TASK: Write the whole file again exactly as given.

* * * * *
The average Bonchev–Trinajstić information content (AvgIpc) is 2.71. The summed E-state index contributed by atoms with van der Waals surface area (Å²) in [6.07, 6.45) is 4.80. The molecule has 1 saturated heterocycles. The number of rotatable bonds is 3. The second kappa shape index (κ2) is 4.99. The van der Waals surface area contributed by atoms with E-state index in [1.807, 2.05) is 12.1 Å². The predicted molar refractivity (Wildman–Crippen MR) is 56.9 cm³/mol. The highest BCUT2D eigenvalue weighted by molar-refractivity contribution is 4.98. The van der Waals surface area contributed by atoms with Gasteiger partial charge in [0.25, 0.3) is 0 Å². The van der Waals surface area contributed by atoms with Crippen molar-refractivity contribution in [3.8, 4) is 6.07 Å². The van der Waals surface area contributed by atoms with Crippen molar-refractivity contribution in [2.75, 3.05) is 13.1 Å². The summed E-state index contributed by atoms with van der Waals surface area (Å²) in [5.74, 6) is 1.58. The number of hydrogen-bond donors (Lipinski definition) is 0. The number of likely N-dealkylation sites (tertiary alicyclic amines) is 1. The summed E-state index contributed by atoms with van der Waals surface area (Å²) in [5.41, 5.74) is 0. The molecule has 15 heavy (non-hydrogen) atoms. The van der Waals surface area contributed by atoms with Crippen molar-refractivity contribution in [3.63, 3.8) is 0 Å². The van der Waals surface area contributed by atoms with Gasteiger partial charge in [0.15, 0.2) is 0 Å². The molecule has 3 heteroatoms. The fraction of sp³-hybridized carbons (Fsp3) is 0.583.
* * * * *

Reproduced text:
The average Bonchev–Trinajstić information content (AvgIpc) is 2.71. The summed E-state index contributed by atoms with van der Waals surface area (Å²) in [6.07, 6.45) is 4.80. The molecule has 1 saturated heterocycles. The number of rotatable bonds is 3. The second kappa shape index (κ2) is 4.99. The van der Waals surface area contributed by atoms with E-state index in [1.807, 2.05) is 12.1 Å². The predicted molar refractivity (Wildman–Crippen MR) is 56.9 cm³/mol. The highest BCUT2D eigenvalue weighted by molar-refractivity contribution is 4.98. The van der Waals surface area contributed by atoms with Gasteiger partial charge in [0.25, 0.3) is 0 Å². The van der Waals surface area contributed by atoms with Crippen molar-refractivity contribution in [3.8, 4) is 6.07 Å². The van der Waals surface area contributed by atoms with Crippen molar-refractivity contribution in [2.75, 3.05) is 13.1 Å². The summed E-state index contributed by atoms with van der Waals surface area (Å²) in [5.74, 6) is 1.58. The number of hydrogen-bond donors (Lipinski definition) is 0. The number of likely N-dealkylation sites (tertiary alicyclic amines) is 1. The summed E-state index contributed by atoms with van der Waals surface area (Å²) in [5.41, 5.74) is 0. The molecule has 15 heavy (non-hydrogen) atoms. The van der Waals surface area contributed by atoms with Crippen molar-refractivity contribution in [3.63, 3.8) is 0 Å². The van der Waals surface area contributed by atoms with Gasteiger partial charge in [0.15, 0.2) is 0 Å². The molecule has 3 heteroatoms. The fraction of sp³-hybridized carbons (Fsp3) is 0.583.